>The Conference began for real on Thursday morning, with 17 different sessions scheduled in the 9:00 – 10:15 time slot.
The one I chose was “Shaping a Short Story Collection” with Ellen Litman, Daphne Kalotay, Deb Olin Unferth, Steve Almond and Brian Evenson. I thought they did a very good job and I took two lessons away from the discussion. First, no matter what order you’ve chosen for your collection, if an agent or publisher wants to see two or three stories, don’t send the first two or three as you’ve arranged them, but send your two or three strongest stories. Second, given the reluctance of agents to take on story collections because the big publishers are reluctant to buy them, consider sending a collection to small presses. I knew both of these lessons, but for some reason I hadn’t really internalized them.
Next I went to a discussion between Sara Nelson of Publishers’ Weekly and Russell Banks, whose new book The Reserve came out last week. It was billed as the CLMP Keynote Address, for some reason. Banks was one of the founders of CLMP (Council of Literary Magazines and Presses) back when it was called the Coordinating Council of Literary Magazines.
No time for lunch, and at Noon I went to “Off the Page: Writers Talk About the American Landscape.” The panel, moderated by Carole Burns, included Charles Baxter, Alice McDermott, Margot Livesey and Thisbe Nissen. Although it is always interesting to hear writers of this caliber talk about the craft, I can’t say I learned much. The basic lesson was: make the setting exist to serve the story, not for its own sake. It’s good to be reminded of this from time to time.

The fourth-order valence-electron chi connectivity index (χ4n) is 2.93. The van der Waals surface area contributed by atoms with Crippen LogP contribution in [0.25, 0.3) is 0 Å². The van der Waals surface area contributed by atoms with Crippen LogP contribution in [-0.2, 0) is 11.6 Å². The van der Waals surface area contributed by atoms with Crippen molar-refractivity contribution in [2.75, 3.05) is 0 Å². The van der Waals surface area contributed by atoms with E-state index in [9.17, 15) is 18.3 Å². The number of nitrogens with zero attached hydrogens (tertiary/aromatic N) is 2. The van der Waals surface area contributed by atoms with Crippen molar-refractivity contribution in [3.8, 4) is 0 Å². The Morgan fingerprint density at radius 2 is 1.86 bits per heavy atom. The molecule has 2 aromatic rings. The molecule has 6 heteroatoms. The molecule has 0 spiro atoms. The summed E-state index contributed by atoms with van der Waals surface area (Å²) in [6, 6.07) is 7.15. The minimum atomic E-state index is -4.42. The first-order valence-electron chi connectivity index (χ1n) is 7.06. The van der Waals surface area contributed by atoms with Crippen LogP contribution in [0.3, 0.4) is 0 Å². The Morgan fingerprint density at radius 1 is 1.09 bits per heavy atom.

I had planned to attend a session at 1:30, but I couldn’t bring myself to do it, so I made my initial pass at the Bookfair, a colossal affair on three floors that was a bit overwhelming at first.
At 3:00 I went to “Don’t Go There: The Question of Silence.” This panel included Sven Birkets, Susan Cheever, Bob Shacochis, Dinah Lenney and Liesl Schwabe and dealt with what one can use from one’s own life when writing memoir. It’s a difficult question, particularly for those who have horrific experiences, or very painful experiences, that they’re writing about. Shacochis, for example, is writing a fictionalized account of events in his family, even though he is a noted non-fiction writer, because he can’t bring himself to tell the true story.
At 4:30 there was a “Reading and Conversation with Joyce Carol Oates,” which was great. She spoke at some length, and then had a conversation with Bret Anthony Johnston.
After a quick dinner out with friends, I went to the Keynote Address by John Irving, which was fantastic. He spoke about his writing process, which is to settle on the endings – of the book as a whole and of each chapter along the way – and then beginning the work on the book/chapter knowing where he’s headed. Irving then read to us the last lines of the new book he’s working on (“Last Night in Twisted River”) and also the first chapter. That was followed by a conversation with Susan Cheever that was funny but not particularly useful.
And then the parties began . . .